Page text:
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5 Disruptive Church Trends That Will Rule 2016

There’s little doubt culture is changing rapidly.

The question is, are you ready as a church leader?

As I shared in my new book, Lasting Impact (you can download the first chapter for free here), if the change inside the church isn’t equal to or greater than the change outside our walls, irrelevance is inevitable.

While that thought can be somewhat depressing, think of the flip side.

History belongs to the innovators. It belongs to the leaders who dared to dream, to try things no one else was trying, to experiment, to push the boundaries of what everyone else believed was possible.

As Henry Ford famously said, “If I had asked people what they wanted, they would have said faster horses.”

Or as Steve Jobs put it, “A lot of the time people don’t know what they want until you show it to them.”

If you are prepared to tackle change with a fully engaged heart, you can help not only your church but maybe even the church better accomplish the mission before us.

So what’s changing before our eyes? I see these 5 things becoming major players as 2016 unfolds.

church trends1. Church online will become an advance, not just a supplement to or replacement for church

You can make the argument that online options that churches offer—everything from message podcasts to social media to full online streaming of Sunday services— have too often played the role of a supplement to or replacement of church for many Christians.

For a growing number of Christians, online church has become the like TV preachers were to some Christians in the 70s and 80s who decided Sunday morning viewing at home was better than participation in a local church.  Too tired or disengaged to go on Sunday? Just watch online.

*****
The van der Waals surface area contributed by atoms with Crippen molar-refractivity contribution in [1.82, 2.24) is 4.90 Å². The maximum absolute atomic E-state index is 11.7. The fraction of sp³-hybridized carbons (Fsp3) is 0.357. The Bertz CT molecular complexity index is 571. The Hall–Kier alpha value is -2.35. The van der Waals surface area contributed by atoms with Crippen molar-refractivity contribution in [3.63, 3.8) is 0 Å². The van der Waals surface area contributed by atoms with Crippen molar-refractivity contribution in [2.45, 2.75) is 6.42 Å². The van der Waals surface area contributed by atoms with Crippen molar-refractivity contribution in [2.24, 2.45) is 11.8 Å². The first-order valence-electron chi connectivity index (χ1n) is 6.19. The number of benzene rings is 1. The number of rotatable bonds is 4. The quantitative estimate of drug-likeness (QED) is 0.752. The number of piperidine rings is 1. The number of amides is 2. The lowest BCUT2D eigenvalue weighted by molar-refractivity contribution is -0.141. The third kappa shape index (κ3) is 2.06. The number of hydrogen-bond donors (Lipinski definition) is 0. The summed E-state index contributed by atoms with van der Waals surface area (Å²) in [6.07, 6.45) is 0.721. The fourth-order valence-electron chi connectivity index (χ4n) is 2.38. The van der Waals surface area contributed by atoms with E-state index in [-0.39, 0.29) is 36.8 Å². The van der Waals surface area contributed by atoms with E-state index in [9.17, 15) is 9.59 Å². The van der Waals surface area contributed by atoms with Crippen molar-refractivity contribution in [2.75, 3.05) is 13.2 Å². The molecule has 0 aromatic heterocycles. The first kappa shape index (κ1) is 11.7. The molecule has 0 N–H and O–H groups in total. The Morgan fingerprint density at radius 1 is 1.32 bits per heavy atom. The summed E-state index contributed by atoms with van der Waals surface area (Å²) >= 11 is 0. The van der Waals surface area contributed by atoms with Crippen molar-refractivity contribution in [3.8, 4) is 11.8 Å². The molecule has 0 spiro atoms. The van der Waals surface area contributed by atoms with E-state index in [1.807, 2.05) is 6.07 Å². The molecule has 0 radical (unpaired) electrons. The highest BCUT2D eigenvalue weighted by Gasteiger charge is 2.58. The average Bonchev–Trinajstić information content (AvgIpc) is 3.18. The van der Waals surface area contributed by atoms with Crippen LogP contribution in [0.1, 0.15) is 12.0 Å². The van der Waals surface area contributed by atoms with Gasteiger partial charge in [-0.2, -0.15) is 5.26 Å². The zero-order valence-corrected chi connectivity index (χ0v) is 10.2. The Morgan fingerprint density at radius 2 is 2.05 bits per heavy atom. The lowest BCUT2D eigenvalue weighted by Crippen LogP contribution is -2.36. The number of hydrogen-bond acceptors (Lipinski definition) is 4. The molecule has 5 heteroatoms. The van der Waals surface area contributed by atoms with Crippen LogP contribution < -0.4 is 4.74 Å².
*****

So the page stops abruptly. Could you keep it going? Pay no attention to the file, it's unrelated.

Watch for church online to become far less of a supplement or replacement and far more of an advance into the lives of people who don’t attend church at all.

Churches will get innovative and more intentional about reaching out into their communities using digital options at a point of first contact with unchurched people.

Think about it: everybody who wasn’t in your church last Sunday is probably on Facebook. And everybody who wasn’t in your church last Sunday is probably online.

So go connect with them.

More than ever in 2016, online church will begin to open a door into the lives of people who will never walk through yours.

2. Preachers will preach less often

I’ve noticed that preachers are both getting better at communicating and speaking less often.

It wasn’t that long ago that some preachers were writing 100 to 150 messages a year between Sunday mornings, Sunday nights and Wednesday nights.

Many Sunday evening and Wednesday night services have disappeared in the last decade.

But a growing number of preachers are realizing that preparing 52 excellent Sunday messages is increasingly difficult. Personally I’ve cut back from writing 70 messages a year a decade ago to about 35 a year today.

The result? I’m a much better communicator.

What’s creating all this change?

Simple. It’s the wide availability of digital options. (See point #1 above.)

A decade ago, people who attended your church only really ever listened to you. Now they can hear anyone for free.  And they do.

As a result, the local pastor is often being listened to alongside today’s best communicators, and local pastors are opting for quality over quantity.